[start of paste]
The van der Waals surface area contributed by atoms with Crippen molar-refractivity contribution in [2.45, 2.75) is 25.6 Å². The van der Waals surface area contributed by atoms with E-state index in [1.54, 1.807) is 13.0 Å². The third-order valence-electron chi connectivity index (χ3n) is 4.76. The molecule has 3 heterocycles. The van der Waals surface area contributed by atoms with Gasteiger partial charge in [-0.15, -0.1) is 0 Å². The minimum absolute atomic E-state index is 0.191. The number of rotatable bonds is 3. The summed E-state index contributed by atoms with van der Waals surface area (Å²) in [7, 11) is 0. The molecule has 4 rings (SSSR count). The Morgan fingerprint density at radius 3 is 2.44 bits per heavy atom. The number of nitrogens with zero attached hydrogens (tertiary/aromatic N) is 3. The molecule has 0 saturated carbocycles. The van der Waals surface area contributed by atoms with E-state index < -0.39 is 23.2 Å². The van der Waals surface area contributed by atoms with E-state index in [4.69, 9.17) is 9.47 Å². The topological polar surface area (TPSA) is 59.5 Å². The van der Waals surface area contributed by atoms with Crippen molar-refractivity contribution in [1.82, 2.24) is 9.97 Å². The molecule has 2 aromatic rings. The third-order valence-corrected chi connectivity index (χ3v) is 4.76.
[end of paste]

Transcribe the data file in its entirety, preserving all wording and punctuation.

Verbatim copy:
The van der Waals surface area contributed by atoms with Crippen molar-refractivity contribution in [2.45, 2.75) is 25.6 Å². The van der Waals surface area contributed by atoms with E-state index in [1.54, 1.807) is 13.0 Å². The third-order valence-electron chi connectivity index (χ3n) is 4.76. The molecule has 3 heterocycles. The van der Waals surface area contributed by atoms with Gasteiger partial charge in [-0.15, -0.1) is 0 Å². The minimum absolute atomic E-state index is 0.191. The number of rotatable bonds is 3. The summed E-state index contributed by atoms with van der Waals surface area (Å²) in [7, 11) is 0. The molecule has 4 rings (SSSR count). The Morgan fingerprint density at radius 3 is 2.44 bits per heavy atom. The number of nitrogens with zero attached hydrogens (tertiary/aromatic N) is 3. The molecule has 0 saturated carbocycles. The van der Waals surface area contributed by atoms with E-state index < -0.39 is 23.2 Å². The van der Waals surface area contributed by atoms with E-state index in [4.69, 9.17) is 9.47 Å². The topological polar surface area (TPSA) is 59.5 Å². The van der Waals surface area contributed by atoms with Crippen molar-refractivity contribution in [1.82, 2.24) is 9.97 Å². The molecule has 2 aromatic rings. The third-order valence-corrected chi connectivity index (χ3v) is 4.76.